Adams Papers



Dined at Mr. Bartlett’s. There were 15 persons at Table, of whom I was not acquainted with Mr. McCard, Mr. Parsons, and Mr. W. Codman, from Boston. Mr. Parsons, is a great wit; but not a Christian. He is very fond of ridiculing the Bible. He pass’d a number of jests upon it, at Table. There was no man, he said in this Town, who read the Bible more, than he did, or who made less use of the Principles it contained. He had never seen any Book, he did not believe there existed a book, that contained such excellent Precepts for Life, and by following which a Man, might be happier. But there were an hundred tales, in it, which were childish and silly. People talk’d of Inspiration. He wondered what the book of Ruth, what the book of Esther, had to do with Inspiration. If he had a family, he would conform, to the established religious customs, because, they were for the good of Society in general. But as it was, he thought best to follow his own Ease and Inclination. This man, has a very lively fancy, and a sprightly natural wit, but I think he makes a bad use of it. Whatever a man’s religious principles may be, I believe it is very unpolite and improper for him to ridicule the general Opinion.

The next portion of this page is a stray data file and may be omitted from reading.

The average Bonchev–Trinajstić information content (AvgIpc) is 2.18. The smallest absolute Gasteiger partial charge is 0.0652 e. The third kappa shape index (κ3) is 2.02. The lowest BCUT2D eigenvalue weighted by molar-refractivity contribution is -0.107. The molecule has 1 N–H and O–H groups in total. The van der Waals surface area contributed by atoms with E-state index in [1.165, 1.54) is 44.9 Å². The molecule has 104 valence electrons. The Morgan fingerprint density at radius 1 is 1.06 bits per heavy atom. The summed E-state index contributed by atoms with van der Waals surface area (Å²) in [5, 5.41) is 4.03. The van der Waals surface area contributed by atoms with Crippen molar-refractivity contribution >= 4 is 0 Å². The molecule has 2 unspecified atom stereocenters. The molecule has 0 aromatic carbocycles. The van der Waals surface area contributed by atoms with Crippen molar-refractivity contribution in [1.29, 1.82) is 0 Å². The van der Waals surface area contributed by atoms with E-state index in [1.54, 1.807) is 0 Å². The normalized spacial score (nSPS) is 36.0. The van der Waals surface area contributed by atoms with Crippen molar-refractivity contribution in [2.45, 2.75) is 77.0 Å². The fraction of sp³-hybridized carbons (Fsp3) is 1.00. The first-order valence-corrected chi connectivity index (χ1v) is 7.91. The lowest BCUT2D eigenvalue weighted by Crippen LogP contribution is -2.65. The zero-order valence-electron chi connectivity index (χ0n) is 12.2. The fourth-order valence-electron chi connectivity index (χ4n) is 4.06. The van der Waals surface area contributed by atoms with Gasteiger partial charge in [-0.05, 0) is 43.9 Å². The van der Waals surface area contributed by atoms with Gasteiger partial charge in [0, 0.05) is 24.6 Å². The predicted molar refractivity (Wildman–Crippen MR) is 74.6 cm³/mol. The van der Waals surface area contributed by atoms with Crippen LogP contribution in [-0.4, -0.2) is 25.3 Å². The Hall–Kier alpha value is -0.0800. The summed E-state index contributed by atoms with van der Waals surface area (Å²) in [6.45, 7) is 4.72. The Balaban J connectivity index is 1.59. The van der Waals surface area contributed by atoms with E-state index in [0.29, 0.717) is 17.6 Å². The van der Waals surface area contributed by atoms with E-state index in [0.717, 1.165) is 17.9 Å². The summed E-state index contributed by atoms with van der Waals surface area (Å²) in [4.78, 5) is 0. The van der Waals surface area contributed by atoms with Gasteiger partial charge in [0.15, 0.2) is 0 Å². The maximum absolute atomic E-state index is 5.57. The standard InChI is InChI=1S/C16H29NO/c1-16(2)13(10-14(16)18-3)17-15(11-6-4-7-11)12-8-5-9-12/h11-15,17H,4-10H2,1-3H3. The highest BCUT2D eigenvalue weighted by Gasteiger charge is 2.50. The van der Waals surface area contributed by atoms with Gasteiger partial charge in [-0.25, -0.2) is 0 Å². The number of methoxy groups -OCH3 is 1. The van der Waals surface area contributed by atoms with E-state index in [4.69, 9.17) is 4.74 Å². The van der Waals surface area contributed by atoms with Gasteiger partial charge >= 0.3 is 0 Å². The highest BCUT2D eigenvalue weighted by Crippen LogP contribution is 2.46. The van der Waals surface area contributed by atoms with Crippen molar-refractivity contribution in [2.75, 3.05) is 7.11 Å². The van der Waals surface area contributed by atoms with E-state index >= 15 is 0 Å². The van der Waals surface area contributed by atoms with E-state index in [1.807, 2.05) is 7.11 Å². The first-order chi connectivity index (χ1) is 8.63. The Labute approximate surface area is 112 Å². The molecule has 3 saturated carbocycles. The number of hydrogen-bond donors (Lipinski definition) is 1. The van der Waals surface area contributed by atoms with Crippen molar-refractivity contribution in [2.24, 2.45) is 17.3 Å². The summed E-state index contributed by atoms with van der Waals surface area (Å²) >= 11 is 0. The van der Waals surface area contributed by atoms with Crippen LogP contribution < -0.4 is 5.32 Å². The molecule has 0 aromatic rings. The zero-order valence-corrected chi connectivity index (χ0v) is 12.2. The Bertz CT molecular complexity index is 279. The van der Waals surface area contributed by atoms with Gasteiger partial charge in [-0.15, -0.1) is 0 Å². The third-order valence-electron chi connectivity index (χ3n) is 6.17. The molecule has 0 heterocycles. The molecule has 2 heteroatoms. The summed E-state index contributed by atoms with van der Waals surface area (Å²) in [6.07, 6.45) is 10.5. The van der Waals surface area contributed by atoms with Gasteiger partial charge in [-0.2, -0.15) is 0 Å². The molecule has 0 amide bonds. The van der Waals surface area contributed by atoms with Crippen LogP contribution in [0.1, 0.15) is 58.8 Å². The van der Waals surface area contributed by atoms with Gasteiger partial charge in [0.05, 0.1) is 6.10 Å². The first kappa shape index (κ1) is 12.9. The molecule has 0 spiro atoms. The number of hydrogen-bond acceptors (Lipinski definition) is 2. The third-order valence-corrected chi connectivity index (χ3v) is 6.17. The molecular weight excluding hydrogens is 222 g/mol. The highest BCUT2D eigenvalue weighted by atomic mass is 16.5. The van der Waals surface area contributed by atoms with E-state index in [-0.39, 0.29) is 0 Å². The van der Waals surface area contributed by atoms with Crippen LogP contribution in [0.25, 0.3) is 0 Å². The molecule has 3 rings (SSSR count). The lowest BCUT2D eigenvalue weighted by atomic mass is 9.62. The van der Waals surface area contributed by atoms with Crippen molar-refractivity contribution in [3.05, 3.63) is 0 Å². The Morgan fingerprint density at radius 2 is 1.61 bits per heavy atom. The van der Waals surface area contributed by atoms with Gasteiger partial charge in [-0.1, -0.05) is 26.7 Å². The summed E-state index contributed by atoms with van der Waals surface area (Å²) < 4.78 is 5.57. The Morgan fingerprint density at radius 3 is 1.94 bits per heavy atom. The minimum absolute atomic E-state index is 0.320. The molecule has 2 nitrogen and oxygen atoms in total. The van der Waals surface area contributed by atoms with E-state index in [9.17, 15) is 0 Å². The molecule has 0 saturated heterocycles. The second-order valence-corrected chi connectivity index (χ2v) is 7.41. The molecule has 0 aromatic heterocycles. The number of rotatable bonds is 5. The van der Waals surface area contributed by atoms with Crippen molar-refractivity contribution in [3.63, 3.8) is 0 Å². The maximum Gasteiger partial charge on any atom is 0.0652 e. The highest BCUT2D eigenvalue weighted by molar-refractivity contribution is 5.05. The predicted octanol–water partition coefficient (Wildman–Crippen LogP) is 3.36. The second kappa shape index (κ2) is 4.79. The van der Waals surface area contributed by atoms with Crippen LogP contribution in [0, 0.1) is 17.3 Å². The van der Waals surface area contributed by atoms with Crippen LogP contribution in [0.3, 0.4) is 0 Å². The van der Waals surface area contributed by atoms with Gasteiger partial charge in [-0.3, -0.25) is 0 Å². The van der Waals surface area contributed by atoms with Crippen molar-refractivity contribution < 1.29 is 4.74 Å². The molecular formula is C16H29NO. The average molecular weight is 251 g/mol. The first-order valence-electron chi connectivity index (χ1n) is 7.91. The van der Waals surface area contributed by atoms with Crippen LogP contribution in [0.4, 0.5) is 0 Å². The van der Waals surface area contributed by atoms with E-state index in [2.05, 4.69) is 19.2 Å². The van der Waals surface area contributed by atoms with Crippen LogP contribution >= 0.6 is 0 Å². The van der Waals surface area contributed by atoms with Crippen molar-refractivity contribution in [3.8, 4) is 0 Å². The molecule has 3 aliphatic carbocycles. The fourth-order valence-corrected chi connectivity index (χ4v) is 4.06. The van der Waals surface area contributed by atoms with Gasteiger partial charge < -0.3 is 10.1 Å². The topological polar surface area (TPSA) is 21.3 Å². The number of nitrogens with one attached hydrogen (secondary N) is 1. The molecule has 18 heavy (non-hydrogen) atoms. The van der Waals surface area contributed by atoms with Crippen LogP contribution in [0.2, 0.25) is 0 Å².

When I return’d home, I found a large Company of Ladies there, Miss Stevenson, Eliza, Duncan,1 Peggy White, two Miss Reddington’s and Miss L. Night,2 a young Lady from Newbury, who is here on a visit. She comes as near a perfect beauty, as any Lady I remember to have seen. Tall, but a beautiful shape, fine eyes, and in short every feature pleasing, except the nose, which is rather of the Roman sort, and injures her appearance, in profile; her taste in dress Elegant, and her disposition said to be excellent, which is much more to her advantage, than her personal figure. Mr. T. Osgood is said to be her admirer. Was working all the Evening, and was confirm’d in an Opinion which I conceiv’d a considerable time since, and which gives me much pain. I could not be induced to live long in such a Situation, to be suspected and spied, and guarded, all from a Chimaera, rising in a persons brain, is what I cannot bear. It proceeds I am perswaded, from good motives, and a wish for my welfare; but it is like putting a man, perfectly well, into a course of Physic, which may create real disorders. But this will not I hope be the case.

1“Eliza, Duncan”: JQA may mean Eliza Cranch and Elizabeth (Betsy) Duncan as both were there (“Journal of Elizabeth Cranch,” description begins “The Journal of Elizabeth Cranch,” ed. Lizzie Norton Mason and James Duncan Phillips, Essex Institute, Historical Collections, 80:1-36 (Jan. 1944)- description ends p. 24).

2Lucy Knight was later satirized as “Lucinda” by JQA while a law student in Newburyport and was incorporated into his poem “A Vision” (entries of 30 Jan. 1787, note; 28 March 1788, below).

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